Re(?)Considered: Dizzy the Adventurer
The greatest British Roundhead since Oliver Cromwell
Like a whirlpool, it never ends. My Dizzy obsession began as a child when Dizzy: The Ultimate Cartoon Adventure captivated me on Spectrum, since when it has rarely abated. The thing about Dizzy is, he’s an egg, and everyone likes an egg, don’t they? Except for vegans, I suppose.
If you’ve never played a Dizzy game before, Dizzy the Adventurer is the one to start off with. It’s a NES port of Dizzy: Prince of the Yolkfolk, a late 1991 title originally released as a “bonus game” included with Dizzy’s Excellent Adventures, a compilation of earlier hits. As a result of its origins, the game is both short and quite easy, which makes it perfect for newcomers to Codemasters’ extremely British series. I’ll stick with discussing the Dizzy the Adventurer variant, because getting you Americans to sit through a ZX Spectrum boot sequence is like getting blood from a sodding stone. Oh, don’t look at me like that.
This game was originally issued alongside the ill-fated Aladdin Deck Enhancer peripheral, the history of which has been espoused elsewhere at length. No, I want to focus on the meat and potatoes (and eggs) of the adventure itself. Much like several extant Dizzys the story takes inspiration from fairy tales, with Dizzy’s main squeeze Daisy pricked by an enchanted spinning wheel and having fallen asleep in the castle of recurring wizard and evil tosser, Zaks (who makes no appearance in the game whatsoever, presumably away on the Amstrad CPC torturing yoghurts or something). It’s up to Dizzy to rouse Daisy from her eternal slumber. If you know your fairy tales, you’ll be well aware that only the kiss of a handsome prince can wake a sleeping princess. But Dizzy needs to become a prince first…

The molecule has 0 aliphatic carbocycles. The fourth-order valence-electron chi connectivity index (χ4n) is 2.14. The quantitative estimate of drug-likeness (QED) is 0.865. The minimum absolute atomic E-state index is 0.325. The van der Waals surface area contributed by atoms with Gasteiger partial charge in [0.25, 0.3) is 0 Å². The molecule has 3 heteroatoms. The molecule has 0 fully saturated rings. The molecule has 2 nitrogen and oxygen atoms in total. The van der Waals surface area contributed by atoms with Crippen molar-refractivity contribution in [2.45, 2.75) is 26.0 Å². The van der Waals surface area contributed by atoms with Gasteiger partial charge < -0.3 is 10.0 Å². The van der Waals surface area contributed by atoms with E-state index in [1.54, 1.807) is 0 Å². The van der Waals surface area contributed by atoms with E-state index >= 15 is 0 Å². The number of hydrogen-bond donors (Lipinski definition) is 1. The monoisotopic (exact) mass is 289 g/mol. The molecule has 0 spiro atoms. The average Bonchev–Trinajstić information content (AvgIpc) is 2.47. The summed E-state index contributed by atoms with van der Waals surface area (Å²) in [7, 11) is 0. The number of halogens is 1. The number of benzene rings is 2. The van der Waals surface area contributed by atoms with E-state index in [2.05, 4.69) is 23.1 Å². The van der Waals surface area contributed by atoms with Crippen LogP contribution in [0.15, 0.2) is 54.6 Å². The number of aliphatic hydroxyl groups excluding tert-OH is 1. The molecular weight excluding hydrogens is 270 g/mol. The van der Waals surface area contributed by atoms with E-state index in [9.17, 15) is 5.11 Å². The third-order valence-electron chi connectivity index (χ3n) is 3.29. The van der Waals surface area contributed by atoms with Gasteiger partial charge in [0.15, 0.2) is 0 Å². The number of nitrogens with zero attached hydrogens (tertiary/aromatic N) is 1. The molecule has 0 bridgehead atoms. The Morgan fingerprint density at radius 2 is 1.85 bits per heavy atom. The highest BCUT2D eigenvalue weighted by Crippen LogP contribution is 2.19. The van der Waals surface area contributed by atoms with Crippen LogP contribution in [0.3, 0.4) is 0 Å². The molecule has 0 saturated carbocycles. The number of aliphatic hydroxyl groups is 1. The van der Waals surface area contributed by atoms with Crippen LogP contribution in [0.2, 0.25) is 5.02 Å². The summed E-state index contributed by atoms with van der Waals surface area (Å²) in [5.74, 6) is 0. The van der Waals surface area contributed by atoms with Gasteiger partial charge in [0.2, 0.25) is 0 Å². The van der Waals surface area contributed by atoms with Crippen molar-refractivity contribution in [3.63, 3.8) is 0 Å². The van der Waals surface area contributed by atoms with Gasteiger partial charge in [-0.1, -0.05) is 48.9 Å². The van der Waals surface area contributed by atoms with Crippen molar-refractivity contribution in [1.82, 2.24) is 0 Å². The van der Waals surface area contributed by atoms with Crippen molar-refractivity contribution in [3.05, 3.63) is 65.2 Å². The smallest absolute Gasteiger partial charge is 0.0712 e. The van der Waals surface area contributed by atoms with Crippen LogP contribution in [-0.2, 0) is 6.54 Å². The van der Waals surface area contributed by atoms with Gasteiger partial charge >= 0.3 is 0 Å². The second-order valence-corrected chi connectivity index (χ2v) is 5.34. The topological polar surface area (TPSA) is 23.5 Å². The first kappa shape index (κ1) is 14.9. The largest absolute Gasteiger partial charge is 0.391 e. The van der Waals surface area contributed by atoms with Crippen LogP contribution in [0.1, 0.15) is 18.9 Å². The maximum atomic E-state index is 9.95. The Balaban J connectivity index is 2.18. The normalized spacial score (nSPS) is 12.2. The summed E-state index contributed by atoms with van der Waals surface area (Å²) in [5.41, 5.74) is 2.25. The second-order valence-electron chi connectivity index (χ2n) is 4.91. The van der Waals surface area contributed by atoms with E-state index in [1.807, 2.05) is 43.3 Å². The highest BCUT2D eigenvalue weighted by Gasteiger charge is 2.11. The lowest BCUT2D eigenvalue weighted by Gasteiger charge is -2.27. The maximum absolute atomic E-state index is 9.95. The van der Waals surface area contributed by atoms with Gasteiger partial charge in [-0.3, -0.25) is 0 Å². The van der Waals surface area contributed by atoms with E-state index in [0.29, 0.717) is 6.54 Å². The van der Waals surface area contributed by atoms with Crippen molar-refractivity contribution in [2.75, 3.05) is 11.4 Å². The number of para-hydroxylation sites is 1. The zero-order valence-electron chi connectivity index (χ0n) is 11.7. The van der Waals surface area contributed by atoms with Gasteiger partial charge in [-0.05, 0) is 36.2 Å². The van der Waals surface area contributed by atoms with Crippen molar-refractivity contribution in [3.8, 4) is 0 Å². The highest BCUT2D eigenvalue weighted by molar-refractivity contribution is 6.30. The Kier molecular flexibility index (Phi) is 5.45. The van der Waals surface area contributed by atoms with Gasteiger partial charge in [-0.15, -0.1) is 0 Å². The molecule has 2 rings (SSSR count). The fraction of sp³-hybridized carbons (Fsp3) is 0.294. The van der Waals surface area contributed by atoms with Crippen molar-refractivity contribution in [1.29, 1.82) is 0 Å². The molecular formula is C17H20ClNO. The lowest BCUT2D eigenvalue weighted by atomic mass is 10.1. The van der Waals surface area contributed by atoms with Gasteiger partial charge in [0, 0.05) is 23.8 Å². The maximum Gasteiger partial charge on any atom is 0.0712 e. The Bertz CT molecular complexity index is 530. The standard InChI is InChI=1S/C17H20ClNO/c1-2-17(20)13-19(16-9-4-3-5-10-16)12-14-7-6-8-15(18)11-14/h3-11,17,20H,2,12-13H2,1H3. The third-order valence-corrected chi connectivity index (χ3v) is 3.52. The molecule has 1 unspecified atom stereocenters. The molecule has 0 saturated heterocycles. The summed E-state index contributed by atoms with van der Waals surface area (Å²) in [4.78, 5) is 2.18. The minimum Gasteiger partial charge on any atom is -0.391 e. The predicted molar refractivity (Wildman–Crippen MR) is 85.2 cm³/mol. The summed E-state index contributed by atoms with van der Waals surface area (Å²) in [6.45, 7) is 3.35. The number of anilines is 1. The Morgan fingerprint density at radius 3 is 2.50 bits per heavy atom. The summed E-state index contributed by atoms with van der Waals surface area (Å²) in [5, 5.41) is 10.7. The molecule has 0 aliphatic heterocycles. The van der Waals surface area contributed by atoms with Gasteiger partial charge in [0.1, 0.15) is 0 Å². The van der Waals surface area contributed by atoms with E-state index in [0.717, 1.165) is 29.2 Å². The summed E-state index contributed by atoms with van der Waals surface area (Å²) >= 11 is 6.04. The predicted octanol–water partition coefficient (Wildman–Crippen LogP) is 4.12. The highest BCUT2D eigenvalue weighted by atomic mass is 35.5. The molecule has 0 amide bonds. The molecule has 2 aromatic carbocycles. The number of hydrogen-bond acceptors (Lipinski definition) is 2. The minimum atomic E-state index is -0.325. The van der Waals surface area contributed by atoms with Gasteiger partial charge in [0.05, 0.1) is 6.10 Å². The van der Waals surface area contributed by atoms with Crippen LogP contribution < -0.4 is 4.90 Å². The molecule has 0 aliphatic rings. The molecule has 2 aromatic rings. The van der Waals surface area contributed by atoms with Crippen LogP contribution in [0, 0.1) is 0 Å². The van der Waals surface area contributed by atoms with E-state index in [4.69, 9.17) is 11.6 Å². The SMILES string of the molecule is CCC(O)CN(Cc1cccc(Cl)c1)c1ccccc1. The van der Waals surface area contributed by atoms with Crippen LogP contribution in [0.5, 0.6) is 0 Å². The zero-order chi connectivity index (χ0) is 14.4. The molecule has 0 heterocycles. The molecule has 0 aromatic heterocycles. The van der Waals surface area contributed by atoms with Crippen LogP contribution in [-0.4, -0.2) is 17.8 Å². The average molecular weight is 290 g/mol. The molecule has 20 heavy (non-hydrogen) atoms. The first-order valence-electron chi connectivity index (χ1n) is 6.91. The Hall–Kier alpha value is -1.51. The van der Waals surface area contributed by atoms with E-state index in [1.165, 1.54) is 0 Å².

Dizzy’s central item-wrangling gameplay is an understandable point of contention with some. He can carry three things at a time and any attempt to pick up more will be met with stubborn refusal. The game world is littered with useful stuff and, unavoidably, you’ll spend a fair amount of time traipsing back and forth across the map, fetching the item you’ll need next. It’s in this repetition that the compact design of Adventurer becomes both apparent and very welcome – other Dizzys would have you backtrack a whole lot more and a whole lot further than this. Adventurer does a lot with a little, which helps to keep it breezy and reduces frustration.
The puzzles themselves are generally logical, with most objects far from esoteric in their usage. The game is so wee that you’ll never be far from an “ah-ha!” moment of realisation, meaning progress is constant and satisfying. Amusingly enough, the singular exception to this is a puzzle added in this NES port, which I’m going to outright spoil now. In the original Prince of the Yolkfolk there’s a flying carpet that you receive early on; it’s a red herring that does nothing. However, in Adventurer, it’s been given an extremely obtuse function. You need to use it while standing on an otherwise-unremarkable cloud, causing it to “activate” and fly you to the final collectables necessary to see the ending. Extremely unusual given how sensible the rest of the gameplay is.
It’s a short, sweet little platform adventure, which is perfect for easing you into the crueller likes of Fantasy World Dizzy and magnum opus Fantastic Adventures of Dizzy. While you only have limited lives and death resets the game, it’s very hard to die and such a streamlined experience that it’d be churlish to curse the heavens when you fall in the river again. Dizzy’s movement is slightly taxing at first but once you understand that eggs roll you’ll be right as rain.
Yes, Dizzy is sure to poach, fry, scramble and boil your brain! It may be a little over-easy, but it’s sure bring your sunny side up and (No more Dizzy for six months. – Ed)